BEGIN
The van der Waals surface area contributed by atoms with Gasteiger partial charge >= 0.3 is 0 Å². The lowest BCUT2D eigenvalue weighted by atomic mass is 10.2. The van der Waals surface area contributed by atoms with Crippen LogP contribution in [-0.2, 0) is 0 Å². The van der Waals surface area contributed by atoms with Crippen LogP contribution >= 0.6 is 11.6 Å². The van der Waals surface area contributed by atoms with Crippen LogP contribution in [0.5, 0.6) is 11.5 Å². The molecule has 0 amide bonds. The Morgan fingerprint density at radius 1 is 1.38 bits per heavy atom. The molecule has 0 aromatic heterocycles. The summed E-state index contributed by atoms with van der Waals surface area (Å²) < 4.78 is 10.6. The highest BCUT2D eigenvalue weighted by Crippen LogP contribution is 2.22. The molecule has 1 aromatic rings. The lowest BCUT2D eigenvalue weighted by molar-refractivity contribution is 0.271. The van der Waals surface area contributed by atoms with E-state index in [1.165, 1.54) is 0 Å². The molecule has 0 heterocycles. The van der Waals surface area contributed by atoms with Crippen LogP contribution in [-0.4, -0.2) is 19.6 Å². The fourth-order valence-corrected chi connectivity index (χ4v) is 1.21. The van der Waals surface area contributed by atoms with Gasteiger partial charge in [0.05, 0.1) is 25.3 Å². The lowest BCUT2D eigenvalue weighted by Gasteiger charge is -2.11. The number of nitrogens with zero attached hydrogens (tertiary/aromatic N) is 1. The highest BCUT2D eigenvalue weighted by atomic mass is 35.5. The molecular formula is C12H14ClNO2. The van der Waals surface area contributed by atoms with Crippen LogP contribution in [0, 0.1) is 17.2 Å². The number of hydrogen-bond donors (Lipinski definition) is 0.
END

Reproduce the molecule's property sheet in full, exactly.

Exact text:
The van der Waals surface area contributed by atoms with Gasteiger partial charge >= 0.3 is 0 Å². The lowest BCUT2D eigenvalue weighted by atomic mass is 10.2. The van der Waals surface area contributed by atoms with Crippen LogP contribution in [-0.2, 0) is 0 Å². The van der Waals surface area contributed by atoms with Crippen LogP contribution >= 0.6 is 11.6 Å². The van der Waals surface area contributed by atoms with Crippen LogP contribution in [0.5, 0.6) is 11.5 Å². The molecule has 0 amide bonds. The Morgan fingerprint density at radius 1 is 1.38 bits per heavy atom. The molecule has 0 aromatic heterocycles. The summed E-state index contributed by atoms with van der Waals surface area (Å²) < 4.78 is 10.6. The highest BCUT2D eigenvalue weighted by Crippen LogP contribution is 2.22. The molecule has 1 aromatic rings. The lowest BCUT2D eigenvalue weighted by molar-refractivity contribution is 0.271. The van der Waals surface area contributed by atoms with E-state index in [1.165, 1.54) is 0 Å². The molecule has 0 heterocycles. The van der Waals surface area contributed by atoms with Crippen LogP contribution in [-0.4, -0.2) is 19.6 Å². The fourth-order valence-corrected chi connectivity index (χ4v) is 1.21. The van der Waals surface area contributed by atoms with Gasteiger partial charge in [0.05, 0.1) is 25.3 Å². The lowest BCUT2D eigenvalue weighted by Gasteiger charge is -2.11. The number of nitrogens with zero attached hydrogens (tertiary/aromatic N) is 1. The highest BCUT2D eigenvalue weighted by atomic mass is 35.5. The molecular formula is C12H14ClNO2. The van der Waals surface area contributed by atoms with Crippen LogP contribution in [0, 0.1) is 17.2 Å². The number of hydrogen-bond donors (Lipinski definition) is 0.